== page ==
BE AWARE -The same signs that alert you to a dry plant will also show evidence of a plant that is too wet. If your plant has good drainage it's most likely that you’ve been watering it too frequently. Your Peace Lily will droop and look as though it's wilting. Take a closer look and you’ll see that the soil is saturated with water and the roots will have declining growth. The best way to correct this is to allow the plant’s root ball to dry out by placing the plant in an area of good air circulation. You might even consider removing the root ball from the pot and allowing it to air out. Allowing the plant’s soil to dry out will help stop the decline but be aware the roots have been overwhelmed so in future waterings water just enough to keep the plant from wilting. If you continue the cycle of too wet soil by overwatering your Peace Lily it will only guarantee the complete decline of the plant.
Giving your Peace Lily the right amount of Light
One of the reasons Peace Lilies are wonderful houseplants is that they can tolerate low light and even enjoy bright indirect light. Placing your plant near a North or West-facing window is best since the sun won’t shine directly on the leaves. If placed in a room where the light conditions are too strong for its tastes the leaves will become sunburn and will get a gray to black coloring to them. Peace Lilies sunburn relatively quickly so never leave them in the direct sun for even the shortest time. Any leaves that burn should be removed by following the stem down to near the base of the plant and cut with a sharp scissors.
Peace Lilies are happiest at temperatures from 65-80 degrees and they don’t like quick changes in temperatures. Make sure your plant enjoys a more consistent temperature by keeping them away from the path of any air vents, hot or cool, or where the cold air coming in an open door will affect it.
Does my Peace Lily need to be re-potted?
Healthy Peace Lilies will become pot bound in one to two years and will need to be re-potted. Being pot bound is when a plant no longer holds water in its soil or when the roots grow out of the bottom of the pot. When repotting your Peace Lily, measure the size of the pot it’s currently in and choose a new pot that is only one size larger. For example, a plant in a 4-inch pot should be re-potted into a 6-inch pot and so on.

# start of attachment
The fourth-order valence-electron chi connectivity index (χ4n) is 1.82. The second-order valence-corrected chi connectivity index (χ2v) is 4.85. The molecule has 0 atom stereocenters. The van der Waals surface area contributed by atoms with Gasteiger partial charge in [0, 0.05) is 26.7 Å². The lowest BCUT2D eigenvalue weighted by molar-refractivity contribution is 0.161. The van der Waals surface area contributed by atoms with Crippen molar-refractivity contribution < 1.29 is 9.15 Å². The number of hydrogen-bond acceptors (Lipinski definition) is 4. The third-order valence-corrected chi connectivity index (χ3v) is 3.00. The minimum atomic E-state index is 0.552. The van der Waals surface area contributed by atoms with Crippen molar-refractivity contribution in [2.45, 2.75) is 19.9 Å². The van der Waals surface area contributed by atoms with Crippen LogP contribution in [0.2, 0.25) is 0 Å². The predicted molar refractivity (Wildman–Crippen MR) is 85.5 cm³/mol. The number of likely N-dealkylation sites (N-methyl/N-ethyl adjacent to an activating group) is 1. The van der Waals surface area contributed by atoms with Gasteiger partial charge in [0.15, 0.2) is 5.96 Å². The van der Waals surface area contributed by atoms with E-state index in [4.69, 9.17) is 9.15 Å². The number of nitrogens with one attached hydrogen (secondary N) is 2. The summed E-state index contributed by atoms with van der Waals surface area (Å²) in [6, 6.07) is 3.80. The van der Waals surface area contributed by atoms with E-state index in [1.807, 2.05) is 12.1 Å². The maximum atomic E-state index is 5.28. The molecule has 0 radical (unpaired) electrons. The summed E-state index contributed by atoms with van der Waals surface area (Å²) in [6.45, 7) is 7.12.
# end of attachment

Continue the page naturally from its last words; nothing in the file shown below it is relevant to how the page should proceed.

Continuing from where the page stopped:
How to re-pot a Peace Lily plant
- Remove your plant from its original container. If the roots
are tangled or matted or growing in a circle gently separate some of the roots out
of the mass and loosen some of the soil around the roots.
- Place enough soil in the bottom of the new pot to raise the
root ball to the proper level in the pot (1/2-1” below the rim).
- Place the root ball into the new pot so that the surface of
the root ball is at the proper level.
- Fill soil around root ball, settling new soil in pot to same level. Water as usual.
- Watch our Video to see just how easy it is!
Do I need to Fertilize my Peace Lily Plant?
Peace Lilies don’t need to be fertilized often but once or twice during the spring and summer months will certainly be appreciated.. Dilute an application of a 20-20-20 fertilizer at ½ or ¼ strength. Fertilizing more often or with a stronger solution doesn’t guarantee more blooms or a happier plant but can burn the plant’s roots and damage the plant’s leaves. Most blooming is inspired by changing to either darker or brighter light conditions.
We hope you have many years of enjoyment with your Peace Lily by following our care guide. If you have any questions about growing or caring for Peace Lilies please give us a call. Our plant experts are here to help you. Hall’s offers repotting services for all types of container grown plants. Please call our store for a price quote.
If you'd like to give a Peace Lily plant as a gift or treat yourself to one you can shop for Peace Lilies at HallsFlowerShop.com, in our store at 5706 Memorial Drive Stone Mountain Georgia or over the phone at 404-292-8446. We deliver Peace Lilies and an assortment of houseplants throughout Metro Atlanta including Decatur Ga, Tucker, Snellville and Lithonia.